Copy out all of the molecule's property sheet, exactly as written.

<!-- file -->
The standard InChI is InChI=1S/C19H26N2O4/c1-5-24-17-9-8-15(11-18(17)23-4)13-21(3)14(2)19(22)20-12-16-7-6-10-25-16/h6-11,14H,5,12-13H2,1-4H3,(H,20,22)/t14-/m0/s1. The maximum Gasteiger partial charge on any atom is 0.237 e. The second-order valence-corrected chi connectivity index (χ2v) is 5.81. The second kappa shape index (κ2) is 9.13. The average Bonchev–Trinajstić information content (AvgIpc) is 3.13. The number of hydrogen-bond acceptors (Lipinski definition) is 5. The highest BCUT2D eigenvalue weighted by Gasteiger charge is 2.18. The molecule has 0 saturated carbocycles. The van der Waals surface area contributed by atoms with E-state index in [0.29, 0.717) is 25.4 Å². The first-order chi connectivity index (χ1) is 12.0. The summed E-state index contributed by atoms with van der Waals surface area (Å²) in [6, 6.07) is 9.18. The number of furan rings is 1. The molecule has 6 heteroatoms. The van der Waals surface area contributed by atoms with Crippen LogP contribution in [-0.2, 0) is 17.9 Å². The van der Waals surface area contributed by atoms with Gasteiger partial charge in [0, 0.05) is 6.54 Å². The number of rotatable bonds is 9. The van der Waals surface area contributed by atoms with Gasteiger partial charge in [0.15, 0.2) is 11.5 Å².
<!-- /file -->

The standard InChI is InChI=1S/C19H26N2O4/c1-5-24-17-9-8-15(11-18(17)23-4)13-21(3)14(2)19(22)20-12-16-7-6-10-25-16/h6-11,14H,5,12-13H2,1-4H3,(H,20,22)/t14-/m0/s1. The maximum Gasteiger partial charge on any atom is 0.237 e. The second-order valence-corrected chi connectivity index (χ2v) is 5.81. The second kappa shape index (κ2) is 9.13. The average Bonchev–Trinajstić information content (AvgIpc) is 3.13. The number of hydrogen-bond acceptors (Lipinski definition) is 5. The highest BCUT2D eigenvalue weighted by Gasteiger charge is 2.18. The molecule has 0 saturated carbocycles. The van der Waals surface area contributed by atoms with E-state index in [0.29, 0.717) is 25.4 Å². The first-order chi connectivity index (χ1) is 12.0. The summed E-state index contributed by atoms with van der Waals surface area (Å²) in [6, 6.07) is 9.18. The number of furan rings is 1. The molecule has 6 heteroatoms. The van der Waals surface area contributed by atoms with Crippen LogP contribution in [-0.2, 0) is 17.9 Å². The van der Waals surface area contributed by atoms with Gasteiger partial charge in [0, 0.05) is 6.54 Å². The number of rotatable bonds is 9. The van der Waals surface area contributed by atoms with Gasteiger partial charge in [0.15, 0.2) is 11.5 Å².